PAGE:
So he started to climb out of the hole. He pulled with his front paws, and pushed with his back paws, and in a little while his nose was in the open again ... and then his ears ... and then his front paws ... and then his shoulders ... and then-'Oh, help!' said Pooh, 'I'd better go back,' 'Oh bother!' said Pooh, 'I shall have to go on.' 'I can't do either!' said Pooh, 'Oh help and bother!
I've developed a theory that there's an inverse relationship between money and imagination. That if you've got lots of imagination then you don't really need much money, and if you've got lots of money then you won't bother with much imagination. You've got to be able to pay your bills, otherwise you're not going to sleep at night. But beyond that, the world inside my head has always been a far richer place than the world outside it. I suppose that a lot of my art and writing are meant to bring the two together.
At my age, one should be aware of one's limits, and this knowledge may make for happiness. When I was young, I thought of literature as a game of skillful and surprising variations; now that I have found my own voice, I feel that tinkering and tampering neither greatly improve nor greatly spoil my drafts. This, of course, is a sin against one of the main tendencies of letters in this century--the vanity of overwriting-- ... I suppose my best work is over. This gives me a certain quiet satisfaction and ease. And yet I do not feel I have written myself out. In a way, youthfulness seems closer to me today than when I was a young man. I no longer regard happiness as unattainable; once, long ago, I did. Now I know that it may occur at any moment but that it should never be sought after. As to failure or fame, they are quite irrelevant and I never bother about them. What I'm out for now is peace, the enjoyment of thinking and of friendship, and, though it may be too ambitious, a sense of loving and of being loved.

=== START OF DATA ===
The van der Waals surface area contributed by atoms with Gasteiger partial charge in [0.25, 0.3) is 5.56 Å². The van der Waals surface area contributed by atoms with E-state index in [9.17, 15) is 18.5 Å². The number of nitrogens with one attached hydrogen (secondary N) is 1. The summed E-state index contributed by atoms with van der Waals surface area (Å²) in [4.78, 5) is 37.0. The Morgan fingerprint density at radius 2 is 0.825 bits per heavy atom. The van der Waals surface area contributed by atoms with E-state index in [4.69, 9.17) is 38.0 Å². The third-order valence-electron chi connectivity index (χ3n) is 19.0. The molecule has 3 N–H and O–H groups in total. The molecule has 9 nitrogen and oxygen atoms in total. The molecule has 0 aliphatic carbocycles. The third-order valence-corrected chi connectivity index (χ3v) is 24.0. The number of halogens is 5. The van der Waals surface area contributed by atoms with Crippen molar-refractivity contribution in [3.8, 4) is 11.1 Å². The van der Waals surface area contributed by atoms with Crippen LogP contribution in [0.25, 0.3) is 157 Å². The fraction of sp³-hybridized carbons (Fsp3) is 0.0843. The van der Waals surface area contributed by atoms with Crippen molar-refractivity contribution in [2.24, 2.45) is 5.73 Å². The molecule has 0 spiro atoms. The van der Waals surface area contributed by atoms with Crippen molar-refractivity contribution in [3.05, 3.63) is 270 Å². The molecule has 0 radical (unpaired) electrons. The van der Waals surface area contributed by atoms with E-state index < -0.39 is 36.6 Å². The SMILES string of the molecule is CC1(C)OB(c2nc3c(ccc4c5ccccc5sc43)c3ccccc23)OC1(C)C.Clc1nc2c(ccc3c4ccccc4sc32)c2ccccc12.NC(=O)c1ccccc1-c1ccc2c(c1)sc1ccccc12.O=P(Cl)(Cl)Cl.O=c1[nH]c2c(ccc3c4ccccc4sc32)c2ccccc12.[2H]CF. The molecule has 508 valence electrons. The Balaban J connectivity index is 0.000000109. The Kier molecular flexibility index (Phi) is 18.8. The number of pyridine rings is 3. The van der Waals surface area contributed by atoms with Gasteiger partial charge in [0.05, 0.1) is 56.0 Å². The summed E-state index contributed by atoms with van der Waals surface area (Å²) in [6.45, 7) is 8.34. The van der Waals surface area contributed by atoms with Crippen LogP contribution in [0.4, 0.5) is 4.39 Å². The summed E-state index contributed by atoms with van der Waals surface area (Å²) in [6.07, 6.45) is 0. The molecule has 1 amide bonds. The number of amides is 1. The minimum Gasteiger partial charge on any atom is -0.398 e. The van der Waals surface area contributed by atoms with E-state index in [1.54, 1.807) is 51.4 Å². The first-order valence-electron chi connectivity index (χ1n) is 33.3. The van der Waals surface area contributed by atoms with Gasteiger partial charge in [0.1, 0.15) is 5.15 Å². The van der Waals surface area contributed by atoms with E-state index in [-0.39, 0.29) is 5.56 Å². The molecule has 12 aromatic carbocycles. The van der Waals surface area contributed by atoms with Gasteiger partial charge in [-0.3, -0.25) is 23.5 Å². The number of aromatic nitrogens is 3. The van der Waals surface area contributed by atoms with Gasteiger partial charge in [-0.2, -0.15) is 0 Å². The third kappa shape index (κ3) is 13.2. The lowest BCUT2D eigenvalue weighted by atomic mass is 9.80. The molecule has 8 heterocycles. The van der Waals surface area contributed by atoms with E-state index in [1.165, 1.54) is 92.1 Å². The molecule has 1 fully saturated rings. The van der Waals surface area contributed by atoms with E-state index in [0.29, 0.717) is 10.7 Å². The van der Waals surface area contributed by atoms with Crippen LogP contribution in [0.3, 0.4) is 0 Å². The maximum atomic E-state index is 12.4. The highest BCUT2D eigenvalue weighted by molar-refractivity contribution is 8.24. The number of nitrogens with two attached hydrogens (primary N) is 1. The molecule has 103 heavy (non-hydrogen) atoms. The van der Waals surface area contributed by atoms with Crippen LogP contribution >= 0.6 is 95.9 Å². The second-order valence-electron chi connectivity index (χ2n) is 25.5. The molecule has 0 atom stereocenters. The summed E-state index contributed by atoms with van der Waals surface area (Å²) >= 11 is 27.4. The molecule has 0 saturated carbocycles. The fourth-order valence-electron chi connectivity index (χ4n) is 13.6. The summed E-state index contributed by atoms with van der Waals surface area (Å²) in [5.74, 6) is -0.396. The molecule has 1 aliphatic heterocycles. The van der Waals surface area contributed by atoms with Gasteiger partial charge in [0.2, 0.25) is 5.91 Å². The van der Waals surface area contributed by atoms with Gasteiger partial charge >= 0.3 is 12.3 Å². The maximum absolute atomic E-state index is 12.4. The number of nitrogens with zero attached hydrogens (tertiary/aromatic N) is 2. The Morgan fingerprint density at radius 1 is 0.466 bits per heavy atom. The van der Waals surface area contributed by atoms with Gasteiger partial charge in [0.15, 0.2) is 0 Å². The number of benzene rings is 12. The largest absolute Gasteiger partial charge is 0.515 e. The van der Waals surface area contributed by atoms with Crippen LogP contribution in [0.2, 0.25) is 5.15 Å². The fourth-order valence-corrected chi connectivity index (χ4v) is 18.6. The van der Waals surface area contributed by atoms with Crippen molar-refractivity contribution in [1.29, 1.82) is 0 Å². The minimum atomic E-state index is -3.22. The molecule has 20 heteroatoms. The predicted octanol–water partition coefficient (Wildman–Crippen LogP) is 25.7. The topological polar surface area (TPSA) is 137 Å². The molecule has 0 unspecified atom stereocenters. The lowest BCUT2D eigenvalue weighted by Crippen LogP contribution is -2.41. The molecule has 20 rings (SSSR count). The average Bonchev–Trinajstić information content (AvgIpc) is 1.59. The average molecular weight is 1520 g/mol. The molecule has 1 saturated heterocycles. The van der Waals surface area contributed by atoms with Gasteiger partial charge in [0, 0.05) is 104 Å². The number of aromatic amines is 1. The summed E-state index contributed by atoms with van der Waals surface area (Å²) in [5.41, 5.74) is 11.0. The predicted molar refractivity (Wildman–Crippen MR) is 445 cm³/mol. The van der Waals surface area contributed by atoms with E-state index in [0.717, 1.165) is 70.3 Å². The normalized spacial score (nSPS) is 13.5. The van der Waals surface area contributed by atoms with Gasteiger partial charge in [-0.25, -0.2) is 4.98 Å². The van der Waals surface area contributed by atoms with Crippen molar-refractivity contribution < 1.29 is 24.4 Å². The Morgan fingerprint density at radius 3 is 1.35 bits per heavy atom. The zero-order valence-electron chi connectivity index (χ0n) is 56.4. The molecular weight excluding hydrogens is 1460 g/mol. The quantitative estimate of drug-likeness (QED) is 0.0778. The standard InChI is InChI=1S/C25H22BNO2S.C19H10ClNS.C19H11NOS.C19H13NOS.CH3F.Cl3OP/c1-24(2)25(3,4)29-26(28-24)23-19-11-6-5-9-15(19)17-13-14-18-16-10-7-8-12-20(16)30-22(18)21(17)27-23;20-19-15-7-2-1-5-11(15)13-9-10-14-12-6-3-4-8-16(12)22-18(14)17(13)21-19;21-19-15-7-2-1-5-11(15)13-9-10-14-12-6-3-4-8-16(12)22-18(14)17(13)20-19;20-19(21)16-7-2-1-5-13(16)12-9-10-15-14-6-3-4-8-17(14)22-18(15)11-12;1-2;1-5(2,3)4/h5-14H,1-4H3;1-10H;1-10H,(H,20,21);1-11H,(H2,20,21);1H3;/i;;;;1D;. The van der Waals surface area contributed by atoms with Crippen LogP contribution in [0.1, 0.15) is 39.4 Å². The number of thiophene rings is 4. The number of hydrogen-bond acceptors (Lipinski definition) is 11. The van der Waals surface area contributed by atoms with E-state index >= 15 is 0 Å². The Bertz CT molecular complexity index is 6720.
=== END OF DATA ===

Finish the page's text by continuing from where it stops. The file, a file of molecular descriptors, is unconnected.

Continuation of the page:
We've got a form of brainwashing going on in our country…. Do you know how they brainwash people? They repeat something over and over. And that's what we do in this country. Owning things is good. More money is good. More property is good. More commercialism is good. MORE IS GOOD. MORE IS GOOD. We repeat it--and have it repeated to us--over and over until nobody bothers to even think otherwise. The average person is so fogged up by all this, he has no perspective on what's really important anymore.
After sleeping through a hundred million centuries we have finally opened our eyes on a sumptuous planet, sparkling with colour, bountiful with life. Within decades we must close our eyes again. Isn't it a noble, an enlightened way of spending our brief time in the sun, to work at understanding the universe and how we have come to wake up in it? This is how I answer when I am asked -- as I am surprisingly often -- why I bother to get up in the mornings. To put it the other way round, isn't it sad to go to your grave without ever wondering why you were born? Who, with such a thought, would not spring from bed, eager to resume discovering the world and rejoicing to be a part of it?
I think we ought to read only books that bite and sting us. If the book we are reading doesn’t shake us awake like a blow to the skull, why bother reading it in the first place? So it can make us happy? Good God, we’d be just as happy if we had no books at all… A book must be the axe for the frozen sea within us.